Thinking Ahead to a Senior or Graduate Thesis

Students approach me in the winter or spring before they start their senior undergraduate or grad thesis.  They are often concerned and/or excited about the opportunity to complete their own projects after three years of prescribed studies. I believe (ahem, hence my line of work) that research — the design, data, analysis and writing—is a fantastic way to contribute to society (and there is nothing funnier than university scholarship….)

But I still appreciate that students may have a somewhat different perspective as the Senior or Graduate Thesis looms ahead.  The most common question I receive before a September start is “How can I prepare in advance?” An excellent question given the pace, deadlines and intensity of the 411 and graduate school!

Below are a few tips for those students who want to start thinking about their thesis research.  These suggestions are in no particular order and may not be applicable to all project designs.

Things to do (topic):

1. Figure out what you are NOT interested in. With a pen and paper, or mind map software, brainstorm all the possible topics within your general area, that you don’t want to investigate.

2. Figure out what you ARE interested in. Using one or more keywords to start an idea web (again, paper/pen or software) explore all the related concepts/places/spaces/debates that pique your curiosity.

3. Read: figure out those key concepts and use them as a basis for a Google Scholar search. Perhaps even visit the library and spend an afternoon in the stacks reading different journal articles (or, at least the abstracts!).

4. Prioritize: after you’ve done some reading, revisit your idea web and see if you are still interested in your general topic. Is something else more interesting? If so, refocus.

5. Write one longish sentence about your interests.

6. Try to write one shorter sentence about your interests.

7.  Write the same sentence but as a RESEARCH QUESTION.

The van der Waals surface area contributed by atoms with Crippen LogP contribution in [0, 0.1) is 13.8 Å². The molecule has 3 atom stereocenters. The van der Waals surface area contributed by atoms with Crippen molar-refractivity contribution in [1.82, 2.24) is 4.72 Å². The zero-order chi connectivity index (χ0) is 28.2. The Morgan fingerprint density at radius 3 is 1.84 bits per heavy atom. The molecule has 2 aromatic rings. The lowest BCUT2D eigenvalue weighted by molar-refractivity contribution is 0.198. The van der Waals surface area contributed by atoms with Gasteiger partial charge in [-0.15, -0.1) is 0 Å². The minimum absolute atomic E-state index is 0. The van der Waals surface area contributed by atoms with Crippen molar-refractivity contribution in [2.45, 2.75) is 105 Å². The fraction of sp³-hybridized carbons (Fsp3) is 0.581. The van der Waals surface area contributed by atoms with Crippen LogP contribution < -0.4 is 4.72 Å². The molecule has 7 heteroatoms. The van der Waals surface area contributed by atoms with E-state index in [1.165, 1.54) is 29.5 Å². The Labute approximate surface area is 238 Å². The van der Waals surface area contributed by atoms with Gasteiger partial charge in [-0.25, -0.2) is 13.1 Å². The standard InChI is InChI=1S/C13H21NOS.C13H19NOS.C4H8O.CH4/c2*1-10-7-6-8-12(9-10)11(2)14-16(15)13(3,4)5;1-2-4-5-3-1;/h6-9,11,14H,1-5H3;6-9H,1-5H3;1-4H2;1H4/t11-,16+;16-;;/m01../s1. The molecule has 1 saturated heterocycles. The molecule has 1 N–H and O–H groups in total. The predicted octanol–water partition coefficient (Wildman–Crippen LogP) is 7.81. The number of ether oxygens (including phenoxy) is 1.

Things to do (design):

1. Dust off your second year methods textbook or this one. Reread it for fun. What do you want to measure and how might you go about doing it?

2. Think about your skills—what you are good at, what you want to do better, what you detest—related to research.  Do you like talking to people? Interviews might be an option. Love quantitative analysis? Stats are the way to go! Make an inventory of what you might want to use in research design and how it might help you.

3. For ERS 403 students: Look at the 411 syllabus (even an old version) or the UW-D2L site for the course deadlines.

4. Think about what your semester(s) will be like, i.e., other personal obligations, what you want to accomplish, other course commitments, and how you can design a research time line that will meet those deadlines.

5. For MES or MRP grad students: look at previous theses held in the department or ask around with other students.  Look at how academic articles are structured in your field/discipline/area and then add about 300-400 extra words approx.

NOTE: data collection, analysis and writing always takes longer than we originally think it will.

Things to do (logistics):

1. Set yourself up with a reference management software. Learn how to use that software…..effective use of key words and categories will be a huge timesaver.

2. Make friends with the Environment library liason. Learn how to do effective boolean searches.

3. Reread how to do appropriate intext citing and references. Review the UW intellectual integrity policy.

4. Explore UW research ethics process.

Things to do related to writing:

1. Figure out what you need to be an effective and efficient writer. This may include timing, food, working environment, computer hardware etc.

2. Stretch and strengthen your writing muscle.  Do this by writing, for 15 minutes minimum EVERY DAY. (yes, every day). It doesn’t need to be ‘pretty’ text or even related to your thesis topic (but this type of brainstorm writing can help). It is the act of writing that strengthens the muscle and will build your momentum and writing stamina.

Other suggestions from a former student (2010-11):

1. Start brainstorming about possible topics that interest you; what would engage your interest for 8 months? What is your background? Where do you want to be at the end of the year? *Note: also acknowledge that writing your thesis is a journey; your ideas will change over time!

2. Realize that you will be taking other courses while writing your thesis, and have a variety of small, achievable goals set for yourself before starting the term.

3. Talk with other students and try to help each other out brainstorming and planning, if possible. Having a thesis-writing buddy can make the process fun and encourage you to stay on track for your goals!

And, if that still isn’t enough and you find yourself thinking about the merits of a doctoral program, read and